For the first time in Emmy history, networks are outnumbered
by cable and online streaming outlets in the coveted best comedy
series category, a sign of a growing appetite for comedy free
from the confines of network TV.
"Modern Family" made waves when its contemporary family dynamic
and gay couple appeared on Walt Disney Co's ABC in 2010. But
today, along with CBS Corp's "The Big Bang Theory," it would be
considered a safe choice for Emmy voters.
The network stalwarts are joined by two previous cable nominees:
the dark and sometimes melancholy comedy "Louie" on Twenty-First
Century Fox's basic cable FX, and HBO's "Veep," a political
satire rich with curse words from U.S. Vice President Selina
And then there are the newcomers, like HBO's technology satire,
"Silicon Valley," where startup culture gets a dose of gross-out
"In order to get people to love a show, you need to alienate
some people, whereas network shows in general have a business
model where they have to go for the middle," said Alec Berg,
executive producer and writer for "Silicon Valley," nominated in
its first season.
"They need to get the most people, but unfortunately that costs
you the people who are super passionate."
The other new kid in the comedy race is "Orange Is the New
Black," the darling of Netflix's original summer programming.
The series is based on a real-life story about a women's prison,
with situations that often stray far from laughs.
To date, HBO's sexually explicit female-driven "Sex and the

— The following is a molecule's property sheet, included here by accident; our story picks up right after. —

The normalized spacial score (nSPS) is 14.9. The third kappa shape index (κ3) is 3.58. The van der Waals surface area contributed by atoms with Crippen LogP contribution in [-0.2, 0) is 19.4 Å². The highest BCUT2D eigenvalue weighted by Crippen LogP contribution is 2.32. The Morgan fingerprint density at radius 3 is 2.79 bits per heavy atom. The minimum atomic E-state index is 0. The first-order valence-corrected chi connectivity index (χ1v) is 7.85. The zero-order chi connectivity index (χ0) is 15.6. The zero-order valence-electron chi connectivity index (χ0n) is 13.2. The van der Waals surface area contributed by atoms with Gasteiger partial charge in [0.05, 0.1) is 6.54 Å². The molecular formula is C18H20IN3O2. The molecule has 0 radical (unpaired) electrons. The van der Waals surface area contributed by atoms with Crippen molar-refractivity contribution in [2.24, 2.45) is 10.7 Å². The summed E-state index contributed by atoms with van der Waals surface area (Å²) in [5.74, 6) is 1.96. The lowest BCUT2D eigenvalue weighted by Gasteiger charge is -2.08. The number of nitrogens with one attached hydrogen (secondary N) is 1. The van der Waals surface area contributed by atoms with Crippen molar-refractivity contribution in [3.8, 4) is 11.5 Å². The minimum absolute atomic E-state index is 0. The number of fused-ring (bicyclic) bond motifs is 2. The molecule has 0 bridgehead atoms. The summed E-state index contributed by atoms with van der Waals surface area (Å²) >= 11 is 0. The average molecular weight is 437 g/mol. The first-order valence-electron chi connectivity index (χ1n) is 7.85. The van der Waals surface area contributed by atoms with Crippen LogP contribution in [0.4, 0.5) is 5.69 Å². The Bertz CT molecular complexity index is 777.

City," which won the best comedy Emmy in 2002, is the only cable
show to do so.
A FRESH 'ORANGE'
Much of the difference between a broadcast network comedy and a
cable show comes down to advertiser interests, which networks
must cater to, but premium cable channels such as HBO and
ad-free streaming platform Netflix can avoid. This leads to
content that pushes the boundaries, said Berg.
[to top of second column]
"People are getting more used to watching things in places where
there are no FCC (Federal Communications Commission) guidelines,
there are no censors and there are no standards and practices people
sitting around," Berg said. "Those (guidelines) are starting to feel
For Netflix, which entered the Emmy race just last year and has a
total of 31 nominations this year, "Orange" may just be its "Sex and
the City," after scooping up 12 nods.
"'Orange' has the dramatic element, it has the feel of its time and
it has a strong ensemble of women," said Glenn Whipp, awards
columnist for the Los Angeles Times. "It feels fresh."
"Orange" may also have benefited from the buzz surrounding its
second season release in June, which coincided with the Emmy voting
But "Modern Family" still holds its place as a frontrunner for many
awards predictors, who believe the ABC show will win its fifth best
comedy Emmy on Monday as it continues to reflect contemporary family
dynamics and featured a gay wedding in its latest season. Whipp said
traditionally, Emmy voters tend to select more conservative choices
within the comedy field.
"The show is just going to be hugely appealing to voters because it
makes a social statement, but it is done in an audience-friendly
way," said Whipp. "It is both a critical and a commercial, popular
(The story corrects spelling of "censor" from "sensor" in paragraph
(Editing by Mary Milliken and Tom Brown)
[© 2014 Thomson Reuters. All rights
Copyright 2014 Reuters. All rights reserved. This material may not be published,
broadcast, rewritten or redistributed.